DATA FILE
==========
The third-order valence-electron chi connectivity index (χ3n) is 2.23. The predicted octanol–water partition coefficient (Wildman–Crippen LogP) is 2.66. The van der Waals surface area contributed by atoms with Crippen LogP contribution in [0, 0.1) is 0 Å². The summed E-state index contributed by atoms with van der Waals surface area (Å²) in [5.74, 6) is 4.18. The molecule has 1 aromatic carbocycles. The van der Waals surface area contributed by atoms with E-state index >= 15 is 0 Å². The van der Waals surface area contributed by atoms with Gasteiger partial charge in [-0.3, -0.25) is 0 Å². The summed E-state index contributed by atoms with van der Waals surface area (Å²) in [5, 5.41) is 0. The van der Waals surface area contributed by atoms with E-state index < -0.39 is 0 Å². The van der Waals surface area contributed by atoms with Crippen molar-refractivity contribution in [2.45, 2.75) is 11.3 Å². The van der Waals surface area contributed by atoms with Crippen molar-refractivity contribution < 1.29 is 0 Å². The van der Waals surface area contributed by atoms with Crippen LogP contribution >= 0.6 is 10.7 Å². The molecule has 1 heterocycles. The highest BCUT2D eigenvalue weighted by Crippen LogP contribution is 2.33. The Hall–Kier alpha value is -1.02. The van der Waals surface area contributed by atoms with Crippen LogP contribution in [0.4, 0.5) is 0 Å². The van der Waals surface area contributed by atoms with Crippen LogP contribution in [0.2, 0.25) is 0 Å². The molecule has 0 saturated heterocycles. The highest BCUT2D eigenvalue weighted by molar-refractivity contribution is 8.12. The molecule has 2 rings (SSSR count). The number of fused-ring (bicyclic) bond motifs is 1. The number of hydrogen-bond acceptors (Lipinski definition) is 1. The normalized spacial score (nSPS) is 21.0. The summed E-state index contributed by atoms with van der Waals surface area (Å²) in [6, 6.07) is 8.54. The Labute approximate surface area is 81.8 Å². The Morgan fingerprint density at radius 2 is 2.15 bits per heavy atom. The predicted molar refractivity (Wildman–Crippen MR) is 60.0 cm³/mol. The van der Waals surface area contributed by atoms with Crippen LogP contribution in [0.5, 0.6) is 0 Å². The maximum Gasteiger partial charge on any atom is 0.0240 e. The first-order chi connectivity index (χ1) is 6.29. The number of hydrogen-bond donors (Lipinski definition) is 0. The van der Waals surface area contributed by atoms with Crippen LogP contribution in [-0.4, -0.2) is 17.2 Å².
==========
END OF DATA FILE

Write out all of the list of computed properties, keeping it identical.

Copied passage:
The third-order valence-electron chi connectivity index (χ3n) is 2.23. The predicted octanol–water partition coefficient (Wildman–Crippen LogP) is 2.66. The van der Waals surface area contributed by atoms with Crippen LogP contribution in [0, 0.1) is 0 Å². The summed E-state index contributed by atoms with van der Waals surface area (Å²) in [5.74, 6) is 4.18. The molecule has 1 aromatic carbocycles. The van der Waals surface area contributed by atoms with E-state index >= 15 is 0 Å². The van der Waals surface area contributed by atoms with Gasteiger partial charge in [-0.3, -0.25) is 0 Å². The summed E-state index contributed by atoms with van der Waals surface area (Å²) in [5, 5.41) is 0. The van der Waals surface area contributed by atoms with E-state index < -0.39 is 0 Å². The van der Waals surface area contributed by atoms with Crippen molar-refractivity contribution in [2.45, 2.75) is 11.3 Å². The van der Waals surface area contributed by atoms with Crippen molar-refractivity contribution < 1.29 is 0 Å². The van der Waals surface area contributed by atoms with Crippen LogP contribution >= 0.6 is 10.7 Å². The molecule has 1 heterocycles. The highest BCUT2D eigenvalue weighted by Crippen LogP contribution is 2.33. The Hall–Kier alpha value is -1.02. The van der Waals surface area contributed by atoms with Crippen LogP contribution in [0.4, 0.5) is 0 Å². The van der Waals surface area contributed by atoms with Crippen LogP contribution in [0.2, 0.25) is 0 Å². The molecule has 0 saturated heterocycles. The highest BCUT2D eigenvalue weighted by molar-refractivity contribution is 8.12. The molecule has 2 rings (SSSR count). The number of fused-ring (bicyclic) bond motifs is 1. The number of hydrogen-bond acceptors (Lipinski definition) is 1. The normalized spacial score (nSPS) is 21.0. The summed E-state index contributed by atoms with van der Waals surface area (Å²) in [6, 6.07) is 8.54. The Labute approximate surface area is 81.8 Å². The Morgan fingerprint density at radius 2 is 2.15 bits per heavy atom. The predicted molar refractivity (Wildman–Crippen MR) is 60.0 cm³/mol. The van der Waals surface area contributed by atoms with Crippen LogP contribution in [0.5, 0.6) is 0 Å². The maximum Gasteiger partial charge on any atom is 0.0240 e. The first-order chi connectivity index (χ1) is 6.29. The number of hydrogen-bond donors (Lipinski definition) is 0. The van der Waals surface area contributed by atoms with Crippen LogP contribution in [-0.4, -0.2) is 17.2 Å².